Radical personal and systemic social transformation is urgently needed to address world-wide violence and inequality, pervasive moral confusion and corruption, and the rapid, unprecedented global destruction of our environment. Recent years have seen an embrace of intersubjectivity within discourse on educational transformation within academia and the public sphere. As well, there has been a turn toward contemplative education initiatives within North American schools, colleges and universities. This article contends that these turns might benefit from openness to the ontologies, epistemologies, and ethics of the ‘wisdom traditions’ from which many contemplative practices are drawn. To illustrate this point, we discuss the value of intercultural philosophy of education, and introduce Eastern philosophical ideas, specifically, the Shambhala Buddhist notion of the nondual ground and wisdom of basic goodness and related teachings. We detail how awareness of basic goodness and its holistic expression in the groundpath, and fruition of Shambhala teachings can open vital questions regarding intersubjectivity, challenge and reinvigorate aspects of current engagements with contemplative practices, and provide significant insights and educational paths for transformational endeavours in neoliberal times. Informed by our learning from Shambhala, we conclude with a deepened understanding of intercultural philosophy of education.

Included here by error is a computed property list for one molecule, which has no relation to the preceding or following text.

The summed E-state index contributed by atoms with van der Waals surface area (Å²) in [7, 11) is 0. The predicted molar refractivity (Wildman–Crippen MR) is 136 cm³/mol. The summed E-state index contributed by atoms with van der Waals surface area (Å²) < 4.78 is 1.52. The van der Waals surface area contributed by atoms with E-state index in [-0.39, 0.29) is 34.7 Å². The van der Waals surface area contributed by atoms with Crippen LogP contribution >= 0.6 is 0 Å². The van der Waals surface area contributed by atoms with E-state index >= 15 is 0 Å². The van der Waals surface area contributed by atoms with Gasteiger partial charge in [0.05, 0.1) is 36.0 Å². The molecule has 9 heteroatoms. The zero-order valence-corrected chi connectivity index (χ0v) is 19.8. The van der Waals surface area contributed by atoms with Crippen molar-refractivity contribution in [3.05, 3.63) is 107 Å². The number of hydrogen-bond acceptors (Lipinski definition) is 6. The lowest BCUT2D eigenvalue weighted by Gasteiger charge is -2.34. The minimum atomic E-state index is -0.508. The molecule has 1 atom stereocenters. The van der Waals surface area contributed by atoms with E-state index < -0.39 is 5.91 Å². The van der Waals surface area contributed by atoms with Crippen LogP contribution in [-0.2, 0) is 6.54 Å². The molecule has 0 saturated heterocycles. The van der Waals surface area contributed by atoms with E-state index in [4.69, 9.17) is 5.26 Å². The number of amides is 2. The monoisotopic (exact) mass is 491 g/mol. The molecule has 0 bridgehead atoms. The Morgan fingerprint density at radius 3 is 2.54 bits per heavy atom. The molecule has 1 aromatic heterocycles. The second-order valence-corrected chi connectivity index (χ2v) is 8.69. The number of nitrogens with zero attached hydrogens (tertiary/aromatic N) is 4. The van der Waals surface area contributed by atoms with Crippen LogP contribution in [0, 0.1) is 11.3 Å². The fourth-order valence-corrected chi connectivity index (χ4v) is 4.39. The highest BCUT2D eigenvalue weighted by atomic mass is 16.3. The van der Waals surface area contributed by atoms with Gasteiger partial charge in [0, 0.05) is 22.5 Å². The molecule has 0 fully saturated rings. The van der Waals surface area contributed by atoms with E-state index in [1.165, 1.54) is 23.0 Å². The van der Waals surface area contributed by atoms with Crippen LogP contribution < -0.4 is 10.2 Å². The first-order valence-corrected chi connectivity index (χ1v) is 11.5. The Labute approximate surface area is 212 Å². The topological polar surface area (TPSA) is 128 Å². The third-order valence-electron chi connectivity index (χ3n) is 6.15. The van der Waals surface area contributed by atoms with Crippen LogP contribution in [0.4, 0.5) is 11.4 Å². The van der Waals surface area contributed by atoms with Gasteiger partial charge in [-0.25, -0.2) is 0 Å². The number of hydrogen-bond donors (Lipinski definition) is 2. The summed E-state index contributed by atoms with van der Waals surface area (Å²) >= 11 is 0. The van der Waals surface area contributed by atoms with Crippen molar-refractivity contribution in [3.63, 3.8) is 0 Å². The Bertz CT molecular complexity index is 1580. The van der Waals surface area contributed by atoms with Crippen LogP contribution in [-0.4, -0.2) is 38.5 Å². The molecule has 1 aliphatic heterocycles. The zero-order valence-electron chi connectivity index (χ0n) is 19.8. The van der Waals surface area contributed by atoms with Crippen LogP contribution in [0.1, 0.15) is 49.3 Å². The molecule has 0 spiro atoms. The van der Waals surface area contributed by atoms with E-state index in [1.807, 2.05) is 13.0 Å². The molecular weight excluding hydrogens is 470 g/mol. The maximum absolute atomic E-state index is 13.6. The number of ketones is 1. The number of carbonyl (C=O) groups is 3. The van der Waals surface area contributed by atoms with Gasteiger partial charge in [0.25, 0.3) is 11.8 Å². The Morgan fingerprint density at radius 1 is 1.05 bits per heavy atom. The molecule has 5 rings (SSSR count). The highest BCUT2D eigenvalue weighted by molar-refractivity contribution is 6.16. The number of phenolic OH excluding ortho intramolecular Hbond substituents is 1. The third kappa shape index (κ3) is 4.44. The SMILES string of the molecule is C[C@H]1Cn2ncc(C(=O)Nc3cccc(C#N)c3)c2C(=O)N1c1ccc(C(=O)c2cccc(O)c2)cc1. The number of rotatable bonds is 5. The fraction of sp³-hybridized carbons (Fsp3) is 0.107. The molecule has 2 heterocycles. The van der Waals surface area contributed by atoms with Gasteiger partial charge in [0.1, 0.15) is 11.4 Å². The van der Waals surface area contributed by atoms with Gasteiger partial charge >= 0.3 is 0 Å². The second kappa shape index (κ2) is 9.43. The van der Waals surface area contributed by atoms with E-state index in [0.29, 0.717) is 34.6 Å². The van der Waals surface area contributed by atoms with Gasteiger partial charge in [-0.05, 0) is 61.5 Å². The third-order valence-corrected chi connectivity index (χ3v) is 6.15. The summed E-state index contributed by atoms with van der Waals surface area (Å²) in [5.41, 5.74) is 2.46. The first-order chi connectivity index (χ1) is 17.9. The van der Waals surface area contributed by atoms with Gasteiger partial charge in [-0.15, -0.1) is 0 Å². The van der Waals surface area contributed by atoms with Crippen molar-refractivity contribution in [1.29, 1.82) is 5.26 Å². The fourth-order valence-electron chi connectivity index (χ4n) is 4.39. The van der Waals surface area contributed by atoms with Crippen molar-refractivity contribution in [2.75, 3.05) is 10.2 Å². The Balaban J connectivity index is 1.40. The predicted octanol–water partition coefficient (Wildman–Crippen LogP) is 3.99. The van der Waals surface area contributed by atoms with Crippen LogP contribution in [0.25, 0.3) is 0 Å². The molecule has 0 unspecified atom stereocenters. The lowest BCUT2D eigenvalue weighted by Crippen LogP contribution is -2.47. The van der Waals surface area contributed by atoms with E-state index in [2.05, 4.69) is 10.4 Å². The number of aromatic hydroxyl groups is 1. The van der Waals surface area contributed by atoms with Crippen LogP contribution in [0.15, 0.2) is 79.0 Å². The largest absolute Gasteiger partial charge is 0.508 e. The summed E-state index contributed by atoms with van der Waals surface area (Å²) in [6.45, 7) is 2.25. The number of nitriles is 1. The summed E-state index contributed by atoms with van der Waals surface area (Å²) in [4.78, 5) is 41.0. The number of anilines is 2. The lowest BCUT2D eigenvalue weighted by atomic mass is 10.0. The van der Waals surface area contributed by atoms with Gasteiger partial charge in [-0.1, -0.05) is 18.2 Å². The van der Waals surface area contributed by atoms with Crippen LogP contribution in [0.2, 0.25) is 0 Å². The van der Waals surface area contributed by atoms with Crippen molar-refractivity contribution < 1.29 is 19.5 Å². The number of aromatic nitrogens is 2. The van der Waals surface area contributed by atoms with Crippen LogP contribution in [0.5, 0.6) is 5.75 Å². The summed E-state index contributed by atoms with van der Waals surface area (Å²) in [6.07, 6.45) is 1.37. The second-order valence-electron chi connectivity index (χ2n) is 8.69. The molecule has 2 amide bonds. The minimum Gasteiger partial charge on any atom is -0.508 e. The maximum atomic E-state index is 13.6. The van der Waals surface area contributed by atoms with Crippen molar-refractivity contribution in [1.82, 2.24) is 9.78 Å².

Document type: 
Article

Towards Intercultural Philosophy of Education

Peer reviewed: 
Yes, item is peer reviewed.
Date created: 
2014
Abstract: